There was good news and bad news last night. The Washington Capitals lost their second game in a row to the Tampa Bay Lightning in the NHL Eastern Conference Semifinals and dropped to 0-2 in their series. When we got home from the game, we heard the news that American forces had killed Osama Bin Laden and that a crowd was forming at the White House to celebrate. I wiped the memory car, stuck it back in the camera and drove back downtown to see what I could see. I saw a lot of Caps fans (including @cnichols14) and a lot of happy people.
The photos here (and on flickr) are of some of those Capitals fans. There’s also an odd one of a guy (I think) in a Penguins t-shirt with some kind of dragon mask/box on his head. Also check out Russian Machine Never Breaks and @rinkrebel‘s flickr steam for more Caps fans in the crowd outside the White House. (I’m sure there are others, but I don’t know what or where they are.)
I think I grabbed some other decent shots that have no Caps connection and should be the subject of a follow up post. I also have plenty of photos from the game, but those are going to wait until later, too.
Geneseo, IL – September 4, 2010: A wind turbine stands guard on the south side of Interstate 80 in Genesco, Illinois shortly before sunset.
I don’t really know why, but I’m fascinated by wind turbines. The idea of pulling electricity out of the air with no emissions is pretty cool. But the things are loud. And you can see them from far, far away. Even from thirty-some-thousand feet in the air, they’re plainly visible on the earth’s surface. Somehow they have awakened an enivro-consciousness in me that I didn’t know I had…but I’m not sure which side of the fence I’m on when it comes to wind power. I just find them interesting to look at.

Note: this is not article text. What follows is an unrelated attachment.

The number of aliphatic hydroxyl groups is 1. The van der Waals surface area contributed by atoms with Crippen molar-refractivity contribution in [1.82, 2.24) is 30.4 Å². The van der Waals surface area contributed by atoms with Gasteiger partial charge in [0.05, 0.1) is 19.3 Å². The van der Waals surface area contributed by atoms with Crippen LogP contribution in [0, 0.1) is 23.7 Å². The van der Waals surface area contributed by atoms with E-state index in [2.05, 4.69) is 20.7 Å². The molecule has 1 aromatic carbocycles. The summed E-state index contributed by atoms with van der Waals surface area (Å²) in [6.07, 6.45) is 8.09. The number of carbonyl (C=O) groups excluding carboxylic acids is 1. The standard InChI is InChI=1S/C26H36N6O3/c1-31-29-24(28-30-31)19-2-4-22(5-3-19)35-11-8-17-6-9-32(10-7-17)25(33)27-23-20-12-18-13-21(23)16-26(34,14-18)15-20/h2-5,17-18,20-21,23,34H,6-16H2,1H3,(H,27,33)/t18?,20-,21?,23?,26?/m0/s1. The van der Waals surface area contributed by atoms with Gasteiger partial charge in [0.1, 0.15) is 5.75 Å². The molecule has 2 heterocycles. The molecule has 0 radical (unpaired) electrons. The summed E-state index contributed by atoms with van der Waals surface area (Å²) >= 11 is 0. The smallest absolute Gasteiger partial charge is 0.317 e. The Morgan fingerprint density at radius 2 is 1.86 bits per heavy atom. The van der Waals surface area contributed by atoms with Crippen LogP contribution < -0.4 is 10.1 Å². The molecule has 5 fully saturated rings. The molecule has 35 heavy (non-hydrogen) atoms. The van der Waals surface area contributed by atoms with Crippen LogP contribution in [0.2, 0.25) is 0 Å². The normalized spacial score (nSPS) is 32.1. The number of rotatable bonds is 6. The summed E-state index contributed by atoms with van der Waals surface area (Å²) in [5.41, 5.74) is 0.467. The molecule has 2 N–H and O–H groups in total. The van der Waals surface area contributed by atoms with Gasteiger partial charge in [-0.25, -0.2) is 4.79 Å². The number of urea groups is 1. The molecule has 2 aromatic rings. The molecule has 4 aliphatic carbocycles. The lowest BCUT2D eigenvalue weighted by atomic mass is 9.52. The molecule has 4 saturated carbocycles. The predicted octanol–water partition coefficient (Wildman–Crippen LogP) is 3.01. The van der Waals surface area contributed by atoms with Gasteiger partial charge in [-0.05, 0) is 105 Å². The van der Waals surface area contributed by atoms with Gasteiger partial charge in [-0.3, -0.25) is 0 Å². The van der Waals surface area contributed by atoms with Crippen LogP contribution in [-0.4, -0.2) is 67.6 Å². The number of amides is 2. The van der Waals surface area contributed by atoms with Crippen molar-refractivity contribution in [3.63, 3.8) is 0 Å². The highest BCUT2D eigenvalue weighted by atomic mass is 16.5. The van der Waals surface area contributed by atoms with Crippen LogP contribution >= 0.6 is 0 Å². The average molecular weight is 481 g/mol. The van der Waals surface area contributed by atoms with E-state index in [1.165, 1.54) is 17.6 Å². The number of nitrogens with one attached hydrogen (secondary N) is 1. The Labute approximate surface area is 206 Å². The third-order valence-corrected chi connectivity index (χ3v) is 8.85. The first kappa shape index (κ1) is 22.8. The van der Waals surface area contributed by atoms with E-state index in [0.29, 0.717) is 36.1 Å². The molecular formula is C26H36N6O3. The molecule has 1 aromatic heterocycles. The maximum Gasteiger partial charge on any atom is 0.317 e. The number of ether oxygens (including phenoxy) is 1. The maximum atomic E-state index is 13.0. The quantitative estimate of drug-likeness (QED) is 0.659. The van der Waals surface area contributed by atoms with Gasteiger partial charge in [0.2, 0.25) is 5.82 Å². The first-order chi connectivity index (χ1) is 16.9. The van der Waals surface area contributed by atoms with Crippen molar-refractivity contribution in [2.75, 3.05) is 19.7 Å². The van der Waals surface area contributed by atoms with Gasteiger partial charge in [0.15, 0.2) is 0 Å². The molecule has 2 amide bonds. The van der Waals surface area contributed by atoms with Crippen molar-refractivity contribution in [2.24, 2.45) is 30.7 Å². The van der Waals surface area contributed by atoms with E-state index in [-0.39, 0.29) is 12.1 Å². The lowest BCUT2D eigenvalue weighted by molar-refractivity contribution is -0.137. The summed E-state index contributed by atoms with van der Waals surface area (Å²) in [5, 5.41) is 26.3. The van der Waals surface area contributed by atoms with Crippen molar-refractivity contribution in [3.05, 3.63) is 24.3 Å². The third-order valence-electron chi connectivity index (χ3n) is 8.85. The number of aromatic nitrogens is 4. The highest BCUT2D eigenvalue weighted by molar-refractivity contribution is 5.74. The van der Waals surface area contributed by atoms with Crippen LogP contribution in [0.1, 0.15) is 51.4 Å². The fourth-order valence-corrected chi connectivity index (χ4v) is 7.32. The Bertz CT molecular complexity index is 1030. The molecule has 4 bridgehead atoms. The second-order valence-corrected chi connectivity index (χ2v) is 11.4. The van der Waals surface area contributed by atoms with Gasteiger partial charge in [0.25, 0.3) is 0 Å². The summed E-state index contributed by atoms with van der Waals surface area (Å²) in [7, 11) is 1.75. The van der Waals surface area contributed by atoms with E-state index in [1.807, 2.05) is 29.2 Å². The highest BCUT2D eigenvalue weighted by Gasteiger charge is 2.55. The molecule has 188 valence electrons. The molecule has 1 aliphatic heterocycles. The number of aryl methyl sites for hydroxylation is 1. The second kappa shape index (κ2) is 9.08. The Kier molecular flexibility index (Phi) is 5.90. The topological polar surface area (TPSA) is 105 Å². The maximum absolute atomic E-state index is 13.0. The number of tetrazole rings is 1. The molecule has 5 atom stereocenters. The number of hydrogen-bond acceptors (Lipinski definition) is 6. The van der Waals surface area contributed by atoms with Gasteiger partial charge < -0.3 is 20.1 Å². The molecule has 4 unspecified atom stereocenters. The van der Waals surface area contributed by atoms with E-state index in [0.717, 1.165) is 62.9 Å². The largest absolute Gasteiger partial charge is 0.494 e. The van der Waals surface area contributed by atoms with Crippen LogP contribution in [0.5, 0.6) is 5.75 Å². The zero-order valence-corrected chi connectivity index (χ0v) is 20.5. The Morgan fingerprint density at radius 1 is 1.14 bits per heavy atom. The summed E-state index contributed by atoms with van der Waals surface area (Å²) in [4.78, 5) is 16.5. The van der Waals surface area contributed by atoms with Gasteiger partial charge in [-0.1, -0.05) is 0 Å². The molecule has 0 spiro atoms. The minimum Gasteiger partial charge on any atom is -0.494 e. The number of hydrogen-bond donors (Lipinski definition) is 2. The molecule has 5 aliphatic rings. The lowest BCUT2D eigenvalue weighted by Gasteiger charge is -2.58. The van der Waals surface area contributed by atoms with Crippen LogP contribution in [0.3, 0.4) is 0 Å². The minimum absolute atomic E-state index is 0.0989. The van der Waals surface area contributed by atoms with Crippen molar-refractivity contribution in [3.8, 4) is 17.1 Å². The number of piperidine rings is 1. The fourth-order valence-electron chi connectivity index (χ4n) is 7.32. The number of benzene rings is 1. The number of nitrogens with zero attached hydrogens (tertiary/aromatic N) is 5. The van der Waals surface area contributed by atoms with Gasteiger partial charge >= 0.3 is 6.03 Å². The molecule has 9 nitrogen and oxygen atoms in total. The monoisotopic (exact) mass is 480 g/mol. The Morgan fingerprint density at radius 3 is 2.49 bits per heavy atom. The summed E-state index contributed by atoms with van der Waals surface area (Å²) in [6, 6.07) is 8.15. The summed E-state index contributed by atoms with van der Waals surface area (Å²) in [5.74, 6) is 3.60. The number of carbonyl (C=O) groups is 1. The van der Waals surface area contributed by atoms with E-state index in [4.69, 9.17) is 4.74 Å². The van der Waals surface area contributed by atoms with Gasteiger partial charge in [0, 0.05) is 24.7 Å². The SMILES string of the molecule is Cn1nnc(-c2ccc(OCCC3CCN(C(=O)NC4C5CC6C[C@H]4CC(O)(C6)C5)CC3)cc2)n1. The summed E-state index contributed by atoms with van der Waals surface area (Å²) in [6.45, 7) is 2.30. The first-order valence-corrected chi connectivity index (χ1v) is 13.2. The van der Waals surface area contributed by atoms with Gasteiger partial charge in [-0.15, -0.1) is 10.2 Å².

To kick off the latest incarnation of clydeorama.com, I thought I’d go with one of my favorite photos. flickr says that it’s the most “interesting” image I have posted over there, so why not. In a little over a year it’s been viewed 3,639 times and been favorited 32 times…both numbers still slowly increasing.
This photo was taken before the second game of the Washington Capitals- Pittsburgh Penguins playoff series in May 2009, which was the second series for the Capitals. The arena had not been lit quite like this during their first series against the New York Rangers, and I was not expecting something so spectacular before game one against the Penguins, but there it was…and I had a super telephoto lens on the camera. I brought a Sigma 10-20mm and a clear idea of the image I wanted to game two and hoped that 1) they were going to do it again and 2) the lighting would stay consistent enough while taking the 36 source images. I got lucky on both counts. I even got lucky in being able to wait out the Nikon D200’s buffer when I filled it up part way through in a way that doesn’t show up in the final image.